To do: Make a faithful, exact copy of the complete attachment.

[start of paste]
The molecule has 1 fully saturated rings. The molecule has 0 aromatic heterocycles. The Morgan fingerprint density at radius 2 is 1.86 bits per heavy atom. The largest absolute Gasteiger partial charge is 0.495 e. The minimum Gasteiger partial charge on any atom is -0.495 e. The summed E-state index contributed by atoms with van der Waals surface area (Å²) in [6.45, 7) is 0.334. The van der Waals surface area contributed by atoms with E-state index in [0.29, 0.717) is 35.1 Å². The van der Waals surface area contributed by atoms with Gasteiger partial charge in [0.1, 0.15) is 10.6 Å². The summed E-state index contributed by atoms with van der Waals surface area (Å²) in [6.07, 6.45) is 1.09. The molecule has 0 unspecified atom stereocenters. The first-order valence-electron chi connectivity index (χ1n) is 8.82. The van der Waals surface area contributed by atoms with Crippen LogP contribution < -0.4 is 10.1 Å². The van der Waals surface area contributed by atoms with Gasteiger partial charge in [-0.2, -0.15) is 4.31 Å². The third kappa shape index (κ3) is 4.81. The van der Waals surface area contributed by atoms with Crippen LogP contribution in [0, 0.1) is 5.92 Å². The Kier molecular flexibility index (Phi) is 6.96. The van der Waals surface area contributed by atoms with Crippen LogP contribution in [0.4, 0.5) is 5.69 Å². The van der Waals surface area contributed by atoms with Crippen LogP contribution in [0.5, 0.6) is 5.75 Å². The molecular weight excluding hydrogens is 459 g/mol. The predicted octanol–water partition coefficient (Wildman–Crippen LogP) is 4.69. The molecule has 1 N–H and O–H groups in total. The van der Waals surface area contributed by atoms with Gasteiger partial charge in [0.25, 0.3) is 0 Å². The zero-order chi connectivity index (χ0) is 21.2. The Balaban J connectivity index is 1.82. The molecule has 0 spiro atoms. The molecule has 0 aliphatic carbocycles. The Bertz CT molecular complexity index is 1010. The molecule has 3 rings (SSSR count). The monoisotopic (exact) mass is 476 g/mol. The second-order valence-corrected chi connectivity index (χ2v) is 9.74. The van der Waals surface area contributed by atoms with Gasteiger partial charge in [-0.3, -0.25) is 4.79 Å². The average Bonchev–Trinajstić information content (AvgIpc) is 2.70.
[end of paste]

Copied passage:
The molecule has 1 fully saturated rings. The molecule has 0 aromatic heterocycles. The Morgan fingerprint density at radius 2 is 1.86 bits per heavy atom. The largest absolute Gasteiger partial charge is 0.495 e. The minimum Gasteiger partial charge on any atom is -0.495 e. The summed E-state index contributed by atoms with van der Waals surface area (Å²) in [6.45, 7) is 0.334. The van der Waals surface area contributed by atoms with E-state index in [0.29, 0.717) is 35.1 Å². The van der Waals surface area contributed by atoms with Gasteiger partial charge in [0.1, 0.15) is 10.6 Å². The summed E-state index contributed by atoms with van der Waals surface area (Å²) in [6.07, 6.45) is 1.09. The molecule has 0 unspecified atom stereocenters. The first-order valence-electron chi connectivity index (χ1n) is 8.82. The van der Waals surface area contributed by atoms with Crippen LogP contribution < -0.4 is 10.1 Å². The van der Waals surface area contributed by atoms with Gasteiger partial charge in [-0.2, -0.15) is 4.31 Å². The third kappa shape index (κ3) is 4.81. The van der Waals surface area contributed by atoms with Crippen LogP contribution in [0, 0.1) is 5.92 Å². The Kier molecular flexibility index (Phi) is 6.96. The van der Waals surface area contributed by atoms with Crippen LogP contribution in [0.4, 0.5) is 5.69 Å². The van der Waals surface area contributed by atoms with Crippen LogP contribution in [0.5, 0.6) is 5.75 Å². The molecular weight excluding hydrogens is 459 g/mol. The predicted octanol–water partition coefficient (Wildman–Crippen LogP) is 4.69. The molecule has 1 N–H and O–H groups in total. The van der Waals surface area contributed by atoms with Gasteiger partial charge in [0.25, 0.3) is 0 Å². The zero-order chi connectivity index (χ0) is 21.2. The Balaban J connectivity index is 1.82. The molecule has 0 spiro atoms. The molecule has 0 aliphatic carbocycles. The Bertz CT molecular complexity index is 1010. The molecule has 3 rings (SSSR count). The monoisotopic (exact) mass is 476 g/mol. The second-order valence-corrected chi connectivity index (χ2v) is 9.74. The van der Waals surface area contributed by atoms with Gasteiger partial charge in [-0.3, -0.25) is 4.79 Å². The average Bonchev–Trinajstić information content (AvgIpc) is 2.70.